If I recall correctly, I read somewhere she left USC because of issues, just don't remember the specifics and I don't think it was playing time. That seems to be her issue now more than the car, which was not a bright thing to do, although from what I've read it was more of a mob than an individual, it's just that she knew Jackson.

Marius Rowlanski 5 years, 2 months ago

There would be media coverage, just as there is in this case. Whenever the police are involved there is an incident report and these are public documents.

If she was involved in a disciplinary matter strictly related to her time at USC then I would agree that USC would not discuss any discipline.

I'm not doubting that you read something somewhere but I've done a lot a research and haven't found anything other than this incident.

Mike, I would be glad to be proven wrong but Josh has now been cited in 2 separate incidents. There seems to be plenty of witnesses who saw what happened at the bar and that Josh did damage her vehicle. Even if she instigated the matter, Josh should know there would be repercussions.

I have been one of Josh Jackson's biggest fans. I think he is a great player with a great future who has made some decisions that if it was Joe Average nobody would have ever heard about it. I just hope that this is a learning experience for everybody involved.

Dirk Medema 5 years, 2 months ago

LJ - Agree with most of what you say, but doubt that we'll know the truth. Guessing the Calverts won't be willing to sign the waiver to allow KU to discuss all her discipline. Wonder if papa knows about all her discipline issues. Guessing she doesn't want to let him know.

The Star will continue to milk the non-story that every other journalistic organization realizes is suspect at best. Hopefully, it will go away soon, but guessing it will have a life - in a night of the living dead sort of way, for as long as KU is playing

Len Shaffer 5 years, 2 months ago

Unfortunately, I don't agree that every other journalistic organization "realizes it's suspect at best." In fact, the San Francisco Chronicle mentioned all the disciplinary problems that KU has been experiencing, and you can bet the announcers will talk about it in the tournament, especially if KU makes it to the later rounds.

Marius Rowlanski 5 years, 2 months ago

"Wonder if papa knows about all her discipline issues."

What specifically are all her discipline issues?

Benny Armstrong 5 years, 2 months ago

I don't believe anyone knows what her disciplinary history is beyond Calvert, the coaching staff, and AD as was indicated in Zenger's comments. As with other issues related to privacy for students, the university is not allowed to share such details just like they couldn't share with parents if a normal student was written up for something. This in my opinion is the correct thing to do, but it puts the school in the unfortunate position of taking these stories from the Star sitting down rather than being able to defend themselves as they seemingly want to.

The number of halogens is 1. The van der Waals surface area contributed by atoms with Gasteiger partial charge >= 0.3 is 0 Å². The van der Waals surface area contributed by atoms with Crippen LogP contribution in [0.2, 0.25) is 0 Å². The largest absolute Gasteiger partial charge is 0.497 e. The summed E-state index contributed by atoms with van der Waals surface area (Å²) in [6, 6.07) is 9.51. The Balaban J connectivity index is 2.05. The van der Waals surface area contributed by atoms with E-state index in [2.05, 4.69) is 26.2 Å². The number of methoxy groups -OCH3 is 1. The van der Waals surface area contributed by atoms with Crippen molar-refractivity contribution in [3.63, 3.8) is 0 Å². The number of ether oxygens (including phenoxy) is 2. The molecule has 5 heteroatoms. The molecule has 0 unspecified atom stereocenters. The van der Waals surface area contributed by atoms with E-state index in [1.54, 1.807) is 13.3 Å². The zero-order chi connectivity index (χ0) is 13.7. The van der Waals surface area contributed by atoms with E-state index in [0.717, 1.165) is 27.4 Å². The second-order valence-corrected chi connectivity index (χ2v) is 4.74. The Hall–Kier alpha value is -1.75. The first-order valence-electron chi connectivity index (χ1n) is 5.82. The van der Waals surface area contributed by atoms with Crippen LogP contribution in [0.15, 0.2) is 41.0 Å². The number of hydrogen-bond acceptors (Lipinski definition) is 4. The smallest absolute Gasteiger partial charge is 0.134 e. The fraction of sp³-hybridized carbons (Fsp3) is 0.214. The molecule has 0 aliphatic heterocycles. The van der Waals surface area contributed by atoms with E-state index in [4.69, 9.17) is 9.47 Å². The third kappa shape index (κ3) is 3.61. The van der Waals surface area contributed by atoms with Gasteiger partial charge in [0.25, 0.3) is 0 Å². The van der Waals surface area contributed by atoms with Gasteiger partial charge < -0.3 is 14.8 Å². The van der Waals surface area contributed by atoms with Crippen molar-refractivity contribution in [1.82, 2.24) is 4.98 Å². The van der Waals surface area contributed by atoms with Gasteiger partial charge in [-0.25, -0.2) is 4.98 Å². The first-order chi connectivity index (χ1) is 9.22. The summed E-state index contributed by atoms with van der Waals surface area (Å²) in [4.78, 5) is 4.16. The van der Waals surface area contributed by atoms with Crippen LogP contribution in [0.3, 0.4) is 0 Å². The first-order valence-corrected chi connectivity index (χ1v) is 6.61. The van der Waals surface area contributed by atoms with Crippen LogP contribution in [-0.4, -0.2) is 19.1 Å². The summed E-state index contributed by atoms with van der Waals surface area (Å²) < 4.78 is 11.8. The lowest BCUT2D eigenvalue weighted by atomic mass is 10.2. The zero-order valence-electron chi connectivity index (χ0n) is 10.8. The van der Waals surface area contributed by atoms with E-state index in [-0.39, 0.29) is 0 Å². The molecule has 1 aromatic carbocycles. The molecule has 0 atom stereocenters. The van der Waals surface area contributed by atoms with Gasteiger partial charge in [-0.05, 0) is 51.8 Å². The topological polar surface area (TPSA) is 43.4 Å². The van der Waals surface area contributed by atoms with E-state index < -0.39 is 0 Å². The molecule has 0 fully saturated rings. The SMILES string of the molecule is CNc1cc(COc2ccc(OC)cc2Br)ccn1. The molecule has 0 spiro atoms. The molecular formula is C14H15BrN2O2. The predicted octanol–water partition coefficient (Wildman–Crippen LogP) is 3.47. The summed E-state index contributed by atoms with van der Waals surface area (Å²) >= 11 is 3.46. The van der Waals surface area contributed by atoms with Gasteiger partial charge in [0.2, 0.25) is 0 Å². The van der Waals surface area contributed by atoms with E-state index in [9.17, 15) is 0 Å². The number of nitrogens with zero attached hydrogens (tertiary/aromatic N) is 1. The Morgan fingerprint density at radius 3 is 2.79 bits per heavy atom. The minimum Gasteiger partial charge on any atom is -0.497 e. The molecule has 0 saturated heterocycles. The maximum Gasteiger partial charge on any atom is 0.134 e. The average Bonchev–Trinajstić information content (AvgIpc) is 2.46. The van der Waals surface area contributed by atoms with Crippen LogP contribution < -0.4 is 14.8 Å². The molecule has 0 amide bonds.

In light of that, I do think it is worth noting that it seems to me as though these words were carefully chosen by Zenger and the counsel, etc. and indicate that the action taken against Calvert following the Yacht Club incident were in keeping with the prescribed escalation pattern for punishments that either Schneider or the department as a whole subscribe to. I don't think he comes out with such a strong statement after his long silence if there wasn't something to back it up and she didn't have previous marks on her record that supported the suspension. Hopefully we find out the full story at some point so that we can get some sort of closure in this matter, good or bad.

Marius Rowlanski 5 years, 2 months ago

Really good post Benny. A thoughtful response.

Joe Joseph 5 years, 2 months ago

Calvert doesn't know what/why the University wants to talk to him?

Uh, wat?

Lance Cheney 5 years, 2 months ago

Different girl than the Bragg case, isn't it?

Lance Cheney 5 years, 2 months ago

But you weren't wrong with your assessment.

Ray Winger 5 years, 2 months ago

Something was perceived as a slight, either by word or deed, triggering her throwing the drink. It is none of our business, and should be managed by the respective coaches.

Marius Rowlanski 5 years, 2 months ago

It should never have been our business but since her father has decided to take his case to the media, it's pretty much become an open forum.

I would like to think Kansas has treated McKenzie Calvert fairly and that the NCAA doesn't get involved.

John Fitzgerald 5 years, 2 months ago

No one will know exactly what happened until she signs the form. And why would she? Her and her father have the upper hand with all of this false information.

Harlan Hobbs 5 years, 2 months ago

Bravo, Director Zenger! There is no need for KU athletics to sit by and be a "punching bag" for an enabler like Mr. Calvert. In the end, I feel sorry for them because his daughter has burned so many bridges that she will have to swim a very long way to get back to a semblance of normalcy.

Brian Leslie 5 years, 2 months ago